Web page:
Originally under the colonial rule of Spain, Costa Rica achieved complete independence in the mid-1800s and, after abolishing its army in 1949, has become the only Latin American country to maintain a democracy since 1950.
Situated in Central America, between Nicaragua to the north and Panama to the south-east, the country may be smaller than the state of West Virginia, but it has some beautiful stretches of coastline to the Caribbean Sea and Pacific Ocean.
With a key focus on environmental issues, the country has won admirers for its green initiatives. It has pledged to become the first carbon-neutral country by 2021, while the New Economics Foundation (NEF) voted it to be the greenest country in the world in 2009. Its main language is Spanish, while the national dish is 'Gallo Pinto' (black beans and rice, seasoned with onion, sweet pepper, cilantro and Lizano sauce).
The national football team have enjoyed relative success over the years, with the likes of Hernán Medford, Paulo Wanchope, Luis Marín and Walter Centeno all contributing to raising the profile of the country. The side won the CONCACAF Championship/CONCACAF Gold Cup three times (in 1963, 1969 and 1989) and shocked the world to reach the last-16 at the FIFA World Cup in 1990 - while they have also qualified twice more for the Group Stage in 2002 and 2006, and are on course to follow suit in 2014.
The capital San José is the nation’s largest city and is serviced by the Juan Santamaría International Airport. If you are after some culture, The National Museum is a 19th-century building which contains well-organised exhibits on Costa Rica's history and culture, while the Teatro Nacional is one of the country’s best architectural feats.
Outside of the cities there is some incredible scenery. Shrouded in clouds, the stunning Monteverde Cloud Forest Reserve is a sight to behold, while a trip to one of the most active volcanoes in Costa Rica, the beautiful Arenal, can be accompanied by a nice Hot Spring.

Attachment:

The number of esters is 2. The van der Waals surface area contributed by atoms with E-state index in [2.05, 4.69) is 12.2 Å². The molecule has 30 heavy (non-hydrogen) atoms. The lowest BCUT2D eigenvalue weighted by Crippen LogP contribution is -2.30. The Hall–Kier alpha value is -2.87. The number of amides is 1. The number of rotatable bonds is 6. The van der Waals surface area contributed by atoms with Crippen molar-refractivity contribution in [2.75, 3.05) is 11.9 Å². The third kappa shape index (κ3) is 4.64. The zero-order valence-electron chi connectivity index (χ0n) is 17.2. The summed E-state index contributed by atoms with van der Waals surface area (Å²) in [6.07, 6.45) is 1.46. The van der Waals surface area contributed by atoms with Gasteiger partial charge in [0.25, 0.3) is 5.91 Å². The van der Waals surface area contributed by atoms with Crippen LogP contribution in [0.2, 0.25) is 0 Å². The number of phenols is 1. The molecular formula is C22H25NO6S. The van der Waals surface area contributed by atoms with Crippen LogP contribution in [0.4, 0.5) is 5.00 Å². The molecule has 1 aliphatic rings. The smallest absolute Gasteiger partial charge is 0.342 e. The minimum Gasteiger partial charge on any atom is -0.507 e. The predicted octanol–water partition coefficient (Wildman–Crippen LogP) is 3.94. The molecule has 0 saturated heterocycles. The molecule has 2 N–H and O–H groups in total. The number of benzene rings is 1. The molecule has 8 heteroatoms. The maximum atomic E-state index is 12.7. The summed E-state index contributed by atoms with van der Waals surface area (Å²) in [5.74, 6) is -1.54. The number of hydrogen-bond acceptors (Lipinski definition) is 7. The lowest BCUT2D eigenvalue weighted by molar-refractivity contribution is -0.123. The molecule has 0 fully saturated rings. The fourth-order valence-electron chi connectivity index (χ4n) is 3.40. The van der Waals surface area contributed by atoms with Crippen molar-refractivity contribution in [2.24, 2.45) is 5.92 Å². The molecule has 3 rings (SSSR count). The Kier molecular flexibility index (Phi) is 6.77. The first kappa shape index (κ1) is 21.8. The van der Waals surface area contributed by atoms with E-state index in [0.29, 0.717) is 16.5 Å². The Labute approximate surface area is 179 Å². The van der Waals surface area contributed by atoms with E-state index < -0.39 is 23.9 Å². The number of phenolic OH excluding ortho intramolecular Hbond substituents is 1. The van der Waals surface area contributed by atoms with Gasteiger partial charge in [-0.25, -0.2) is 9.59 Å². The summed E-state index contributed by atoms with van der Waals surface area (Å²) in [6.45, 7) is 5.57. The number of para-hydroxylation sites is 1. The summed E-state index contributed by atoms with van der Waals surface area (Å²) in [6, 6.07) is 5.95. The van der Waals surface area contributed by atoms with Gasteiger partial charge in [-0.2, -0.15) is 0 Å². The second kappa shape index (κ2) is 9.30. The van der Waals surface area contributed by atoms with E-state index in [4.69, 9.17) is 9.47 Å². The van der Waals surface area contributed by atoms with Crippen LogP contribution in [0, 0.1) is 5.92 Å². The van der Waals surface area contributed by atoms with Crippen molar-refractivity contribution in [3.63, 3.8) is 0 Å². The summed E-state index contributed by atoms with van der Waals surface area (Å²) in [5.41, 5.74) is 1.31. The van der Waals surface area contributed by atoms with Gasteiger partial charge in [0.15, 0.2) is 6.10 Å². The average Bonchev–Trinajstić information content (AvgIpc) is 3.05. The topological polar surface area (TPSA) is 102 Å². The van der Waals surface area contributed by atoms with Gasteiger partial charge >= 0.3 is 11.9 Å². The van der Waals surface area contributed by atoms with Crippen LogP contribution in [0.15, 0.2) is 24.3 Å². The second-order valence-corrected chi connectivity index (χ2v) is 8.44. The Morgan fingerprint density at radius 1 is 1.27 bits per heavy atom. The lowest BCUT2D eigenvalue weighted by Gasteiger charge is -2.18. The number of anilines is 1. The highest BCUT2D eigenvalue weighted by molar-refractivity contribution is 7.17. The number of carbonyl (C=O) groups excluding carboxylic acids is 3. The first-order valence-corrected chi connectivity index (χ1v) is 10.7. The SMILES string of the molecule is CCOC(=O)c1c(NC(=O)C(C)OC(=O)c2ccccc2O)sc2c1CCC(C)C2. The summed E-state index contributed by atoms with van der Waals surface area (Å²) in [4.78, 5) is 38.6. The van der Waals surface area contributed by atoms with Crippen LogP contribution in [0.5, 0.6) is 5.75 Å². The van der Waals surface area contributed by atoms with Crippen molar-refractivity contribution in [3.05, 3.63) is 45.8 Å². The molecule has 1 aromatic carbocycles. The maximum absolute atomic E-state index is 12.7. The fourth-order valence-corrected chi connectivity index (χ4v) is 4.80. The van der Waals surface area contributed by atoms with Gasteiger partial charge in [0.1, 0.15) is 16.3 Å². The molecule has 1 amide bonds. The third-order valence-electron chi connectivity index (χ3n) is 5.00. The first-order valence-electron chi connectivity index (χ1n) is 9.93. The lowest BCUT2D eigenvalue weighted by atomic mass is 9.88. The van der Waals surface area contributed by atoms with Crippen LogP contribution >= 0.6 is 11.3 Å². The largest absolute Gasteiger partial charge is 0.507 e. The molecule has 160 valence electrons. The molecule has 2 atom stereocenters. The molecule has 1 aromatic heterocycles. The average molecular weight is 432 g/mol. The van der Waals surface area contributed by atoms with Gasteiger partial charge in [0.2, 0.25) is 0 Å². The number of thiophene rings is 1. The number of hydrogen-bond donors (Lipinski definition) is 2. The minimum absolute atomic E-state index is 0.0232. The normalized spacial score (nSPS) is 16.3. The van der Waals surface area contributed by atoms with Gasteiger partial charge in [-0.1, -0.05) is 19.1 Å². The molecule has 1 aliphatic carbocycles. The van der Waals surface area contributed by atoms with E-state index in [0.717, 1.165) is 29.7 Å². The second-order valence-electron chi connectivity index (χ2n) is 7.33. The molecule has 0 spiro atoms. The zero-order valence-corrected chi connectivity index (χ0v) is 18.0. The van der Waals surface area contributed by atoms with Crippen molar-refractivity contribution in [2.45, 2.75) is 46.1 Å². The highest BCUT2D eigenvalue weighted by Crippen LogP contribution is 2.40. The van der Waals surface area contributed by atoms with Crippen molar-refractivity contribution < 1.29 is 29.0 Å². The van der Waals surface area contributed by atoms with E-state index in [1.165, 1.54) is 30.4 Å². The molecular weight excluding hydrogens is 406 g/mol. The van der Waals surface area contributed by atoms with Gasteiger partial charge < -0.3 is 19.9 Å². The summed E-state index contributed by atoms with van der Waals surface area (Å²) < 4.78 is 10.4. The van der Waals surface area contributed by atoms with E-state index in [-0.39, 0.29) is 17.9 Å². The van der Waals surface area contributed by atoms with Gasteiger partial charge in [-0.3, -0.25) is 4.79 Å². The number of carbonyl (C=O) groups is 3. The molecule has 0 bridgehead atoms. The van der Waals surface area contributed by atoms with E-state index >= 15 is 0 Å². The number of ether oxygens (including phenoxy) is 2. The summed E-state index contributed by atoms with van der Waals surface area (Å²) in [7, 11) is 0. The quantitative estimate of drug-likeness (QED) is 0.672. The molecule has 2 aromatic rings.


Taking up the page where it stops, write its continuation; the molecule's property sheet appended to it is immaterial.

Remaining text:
Although it is officially in the rainy season, the temperature of Costa Rica in July is an average of 27 degrees Celsius (84 degrees Fahrenheit), so there are plenty of chances to head to the beach. The best is probably in the Manuel Antonio National Park on the central Pacific coast, while the Samara Beach, in the northwestern province of Guanacaste, is also one to visit.
Originally built in 1924, the National Stadium was expanded to a capacity of 25,000 in 1941 and was renovated in 1976 before it was eventually demolished on 12th May 2008 to make way for the one that appears today. Building began in 2009 and work was finally completed two years later.
The Tico Times reported on the stadium’s opening on March 26, 2011: “With two giant, jagged overhead panels running its length like a crown, Costa Rica’s jewel, the National Stadium, will officially open its doors to the public. The mammoth stadium, built to accommodate 35,000 fans, is the largest, and by far the most modern, event venue constructed in Costa Rican history.”
In 2011, the stadium played host to concerts from Shakira, Miley Cyrus, The Red Hot Chili Peppers and Pearl Jam. The following year saw Judas Priest, Whitesnake, Elton John and Lady Gaga perform. Now, they will welcome the mighty Whites!
Getting there: The stadium is located toward the west of the city of San José at just over 3km from its historic centre. It is situated on the western edge of La Sabana Park, with the occasional train to Sabana station an option if you don't want to take a taxi.
The 12 team Costa Rican Primera División consists of two competitions: the Apertura tournament called the Torneo de Invierno (from July to December) and a Clausura called the Torneo de Verano (from January to May). The top four go into a Play-Off against each other, with L.D. Alajuelense winning the Invierno and Herediano the Verano last season.
We open our tour against C.S. Cartaginés on Sunday 14th July at the Estadio Nacional de Costa Rica (4pm local time; 11pm BST). The club, which is the oldest in the country having been founded in 1906, had a shocking Apertura tournament but came second in the 2012/13 Clausura and are currently managed by former international Javier Delgado Prado.
Bryan Ruiz’s old club, L.D. Alajuelense, are next on the agenda on Wednesday 17th July (8pm local time; 3am BST). Winners of the Invierno title in the 2012/13 season, they brought Bryan through the ranks before selling him to K.A.A. Gent in 2006 and are currently managed by Oscar Ramirez who also led them to fifth place in the Clausura.
Finally, we play the most successful club in CONCACAF history, Deportivo Saprissa, on Saturday 20th July (8pm local time; 3am BST). The club have won the title a record 29 times in their history but could not claim another as they slipped down the table to finish in second in the Apertura and third in the Clausura under current boss Rónald González Brenes.